This is my presentation on rust, the programming language, that I have done at the Norwegian Food and Safety Administration (Mattilsynet), while I worked there as a (devops) consultant. It goes over the very basics of rust, the major features, the type system, talks about some unique concepts not found elsewhere, and shows some examples on how you would model some very simple things.
It has been a few months since I started heavily investing in learning to type on a 40% keyboard, in hopes of juicing out some extra productivity, and it has been an extremely bumpy ride so far.
I built a new PC a few days ago which in itself was a challenge in these COVID times, since there are stock issues everywhere, but I managed to get lucky with a few purchases. After assembling everything, it was time to look into how to setup VFIO for a second time.
I have been fascinated with keyboards for a long time now, I think I currently have 6 in my flat, and I usually bring one with me to my workplace. This week I finally managed to finish my Lets Split keyboard that I ordered 2 years ago.
The ways you can cache assets with HTTP has been already beaten to death by many other blog posts, but I want to highlight a very big gotcha that still bites many people. This is when you deploy a new version of your application, but some browsers still show the old CSS and JS files, even though the contents of those files have changed.
I tried to get into rust 3 times now. Every time I gave up after about ~20 hours (combined), for various reasons. A week ago I gave it another shot, and I think I finally managed to have a breakthrough. Here is a list of things that I wish somebody has taught me before starting.
yarn. Do not go
git checkout --theirs ... and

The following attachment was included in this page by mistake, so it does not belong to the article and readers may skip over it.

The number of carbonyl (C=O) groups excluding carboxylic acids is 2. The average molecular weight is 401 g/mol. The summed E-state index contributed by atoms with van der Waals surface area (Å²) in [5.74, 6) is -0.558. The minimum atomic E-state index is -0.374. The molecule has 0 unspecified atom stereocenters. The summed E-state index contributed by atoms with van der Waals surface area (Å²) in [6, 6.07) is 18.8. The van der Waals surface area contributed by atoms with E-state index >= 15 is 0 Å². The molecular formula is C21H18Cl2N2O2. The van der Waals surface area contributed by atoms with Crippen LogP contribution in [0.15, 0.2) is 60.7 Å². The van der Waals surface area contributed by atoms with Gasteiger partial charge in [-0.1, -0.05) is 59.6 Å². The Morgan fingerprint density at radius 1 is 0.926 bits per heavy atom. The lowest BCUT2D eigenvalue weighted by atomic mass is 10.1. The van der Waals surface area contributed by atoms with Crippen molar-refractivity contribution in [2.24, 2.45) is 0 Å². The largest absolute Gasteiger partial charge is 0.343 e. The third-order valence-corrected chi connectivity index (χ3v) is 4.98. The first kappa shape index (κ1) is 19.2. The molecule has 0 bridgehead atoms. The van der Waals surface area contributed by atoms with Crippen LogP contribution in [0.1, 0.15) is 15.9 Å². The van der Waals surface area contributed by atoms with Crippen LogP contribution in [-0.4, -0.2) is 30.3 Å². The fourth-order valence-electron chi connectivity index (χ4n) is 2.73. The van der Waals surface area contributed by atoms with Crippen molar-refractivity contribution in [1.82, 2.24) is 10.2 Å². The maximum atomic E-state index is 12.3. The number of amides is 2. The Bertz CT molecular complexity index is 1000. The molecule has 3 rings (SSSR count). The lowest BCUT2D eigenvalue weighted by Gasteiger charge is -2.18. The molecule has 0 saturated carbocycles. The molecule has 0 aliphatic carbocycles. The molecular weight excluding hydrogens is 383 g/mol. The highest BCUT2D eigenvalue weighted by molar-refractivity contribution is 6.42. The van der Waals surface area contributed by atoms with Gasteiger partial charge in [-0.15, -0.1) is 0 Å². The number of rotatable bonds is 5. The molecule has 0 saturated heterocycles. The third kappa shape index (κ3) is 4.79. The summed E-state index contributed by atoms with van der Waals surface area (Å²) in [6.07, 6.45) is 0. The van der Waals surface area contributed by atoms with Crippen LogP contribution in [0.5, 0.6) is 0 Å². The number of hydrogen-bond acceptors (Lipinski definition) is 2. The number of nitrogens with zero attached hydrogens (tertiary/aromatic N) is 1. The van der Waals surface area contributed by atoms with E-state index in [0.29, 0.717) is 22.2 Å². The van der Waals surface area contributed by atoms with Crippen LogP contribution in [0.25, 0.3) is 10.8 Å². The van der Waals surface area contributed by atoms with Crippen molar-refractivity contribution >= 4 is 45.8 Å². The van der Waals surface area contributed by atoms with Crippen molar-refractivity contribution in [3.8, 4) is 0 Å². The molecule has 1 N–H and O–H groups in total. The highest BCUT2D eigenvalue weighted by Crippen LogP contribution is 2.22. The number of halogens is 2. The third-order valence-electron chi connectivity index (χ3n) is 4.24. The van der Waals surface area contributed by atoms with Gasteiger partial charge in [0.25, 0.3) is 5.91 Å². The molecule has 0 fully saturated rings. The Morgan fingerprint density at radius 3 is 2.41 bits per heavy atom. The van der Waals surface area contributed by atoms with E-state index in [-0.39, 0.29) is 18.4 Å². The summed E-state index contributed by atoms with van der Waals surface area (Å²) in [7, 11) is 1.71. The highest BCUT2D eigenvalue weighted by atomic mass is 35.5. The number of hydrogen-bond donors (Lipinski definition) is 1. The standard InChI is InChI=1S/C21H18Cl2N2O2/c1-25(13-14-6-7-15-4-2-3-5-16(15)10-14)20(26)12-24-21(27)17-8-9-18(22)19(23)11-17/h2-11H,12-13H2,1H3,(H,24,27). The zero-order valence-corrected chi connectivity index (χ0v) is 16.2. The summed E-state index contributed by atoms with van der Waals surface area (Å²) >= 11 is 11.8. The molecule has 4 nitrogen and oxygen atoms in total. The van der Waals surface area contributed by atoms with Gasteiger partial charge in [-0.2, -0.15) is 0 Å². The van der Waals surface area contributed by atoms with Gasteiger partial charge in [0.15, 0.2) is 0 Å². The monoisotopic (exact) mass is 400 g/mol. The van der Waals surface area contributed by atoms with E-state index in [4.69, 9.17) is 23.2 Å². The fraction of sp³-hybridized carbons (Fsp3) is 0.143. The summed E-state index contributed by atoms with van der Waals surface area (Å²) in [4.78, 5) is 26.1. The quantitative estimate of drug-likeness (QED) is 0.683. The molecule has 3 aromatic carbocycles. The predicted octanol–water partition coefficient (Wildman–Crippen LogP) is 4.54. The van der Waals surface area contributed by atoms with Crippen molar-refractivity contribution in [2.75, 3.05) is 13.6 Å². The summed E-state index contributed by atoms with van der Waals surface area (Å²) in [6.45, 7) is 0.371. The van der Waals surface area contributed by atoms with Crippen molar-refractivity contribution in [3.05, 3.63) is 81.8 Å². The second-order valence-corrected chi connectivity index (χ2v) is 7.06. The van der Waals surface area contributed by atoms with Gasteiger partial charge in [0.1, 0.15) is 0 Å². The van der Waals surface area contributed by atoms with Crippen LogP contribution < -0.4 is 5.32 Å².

git reset ... and whatever else people might suggest. Just type
yarn and press enter. Yarn has an automatic conflict resolution built into it, it will detect that the yarn.lock file has conflicts, and use its internal algorithm to figure out what to do. This was a public service announcement.
Some libraries, tools, and technologies that have made a lasting impact on me in 2018.
And it's a terrible mess, and nobody should use it until this is fixed. Yeah I said it. The internet is already full of "5 reasons async/await blows Promises away" and "How to escape callback hell with async/await", only thing they all fail to mention is that is that it will lead to errors that are missing crucial stack trace information.
If you have been using Dropbox on a filesystem other than ext4, you have been probably getting annoyed by the following warning, in the past 2 months:
Move Dropbox location. Dropbox will stop syncing in November.
According to Dropbox, this is intended, and their official response is:
Hi everyone, on Nov. 7, 2018, we’re ending support for Dropbox syncing to drives with certain uncommon file systems. The supported file systems are NTFS for Windows, HFS+ or APFS for Mac, and Ext4 for Linux.
We’ve updated our desktop requirements accordingly here.
A supported file system is required as Dropbox relies on extended attributes (X-attrs) to identify files in the Dropbox folder and keep them in sync. We will keep supporting only the most common file systems that support X-attrs, so we can ensure stability and a consistent experience.
Which is the corporate bullshit version of saying "sorry we run into some obscure problems with some filesystems, so we only have the capacity to support one for now", but that is a big marketing and sales no-no, so instead they sell it as a "consistent experience" and "stability", and some random bit about xattrs, which every filesystem supports. Here's a workaround.